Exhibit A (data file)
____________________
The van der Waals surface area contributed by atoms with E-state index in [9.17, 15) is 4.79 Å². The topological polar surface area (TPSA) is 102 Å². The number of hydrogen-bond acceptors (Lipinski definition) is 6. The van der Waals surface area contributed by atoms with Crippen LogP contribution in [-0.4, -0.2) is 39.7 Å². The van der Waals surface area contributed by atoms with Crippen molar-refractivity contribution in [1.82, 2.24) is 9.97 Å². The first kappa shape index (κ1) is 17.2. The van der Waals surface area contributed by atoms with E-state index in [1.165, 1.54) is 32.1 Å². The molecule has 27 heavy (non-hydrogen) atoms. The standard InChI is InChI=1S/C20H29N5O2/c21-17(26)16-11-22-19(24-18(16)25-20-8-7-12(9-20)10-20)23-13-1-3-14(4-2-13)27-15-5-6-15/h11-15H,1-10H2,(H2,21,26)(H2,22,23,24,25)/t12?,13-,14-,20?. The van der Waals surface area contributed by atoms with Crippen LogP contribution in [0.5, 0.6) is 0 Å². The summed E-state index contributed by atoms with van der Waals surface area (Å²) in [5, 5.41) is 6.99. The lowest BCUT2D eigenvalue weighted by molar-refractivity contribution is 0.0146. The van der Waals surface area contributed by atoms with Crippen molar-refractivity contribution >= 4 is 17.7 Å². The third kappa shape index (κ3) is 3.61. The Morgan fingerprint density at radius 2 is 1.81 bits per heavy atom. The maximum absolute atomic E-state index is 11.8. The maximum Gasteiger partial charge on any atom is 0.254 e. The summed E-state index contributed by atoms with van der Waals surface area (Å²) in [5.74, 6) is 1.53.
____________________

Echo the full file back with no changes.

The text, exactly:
The van der Waals surface area contributed by atoms with E-state index in [9.17, 15) is 4.79 Å². The topological polar surface area (TPSA) is 102 Å². The number of hydrogen-bond acceptors (Lipinski definition) is 6. The van der Waals surface area contributed by atoms with Crippen LogP contribution in [-0.4, -0.2) is 39.7 Å². The van der Waals surface area contributed by atoms with Crippen molar-refractivity contribution in [1.82, 2.24) is 9.97 Å². The first kappa shape index (κ1) is 17.2. The van der Waals surface area contributed by atoms with E-state index in [1.165, 1.54) is 32.1 Å². The molecule has 27 heavy (non-hydrogen) atoms. The standard InChI is InChI=1S/C20H29N5O2/c21-17(26)16-11-22-19(24-18(16)25-20-8-7-12(9-20)10-20)23-13-1-3-14(4-2-13)27-15-5-6-15/h11-15H,1-10H2,(H2,21,26)(H2,22,23,24,25)/t12?,13-,14-,20?. The van der Waals surface area contributed by atoms with Crippen LogP contribution in [0.5, 0.6) is 0 Å². The summed E-state index contributed by atoms with van der Waals surface area (Å²) in [5, 5.41) is 6.99. The lowest BCUT2D eigenvalue weighted by molar-refractivity contribution is 0.0146. The van der Waals surface area contributed by atoms with Crippen molar-refractivity contribution >= 4 is 17.7 Å². The third kappa shape index (κ3) is 3.61. The Morgan fingerprint density at radius 2 is 1.81 bits per heavy atom. The maximum absolute atomic E-state index is 11.8. The maximum Gasteiger partial charge on any atom is 0.254 e. The summed E-state index contributed by atoms with van der Waals surface area (Å²) in [5.74, 6) is 1.53.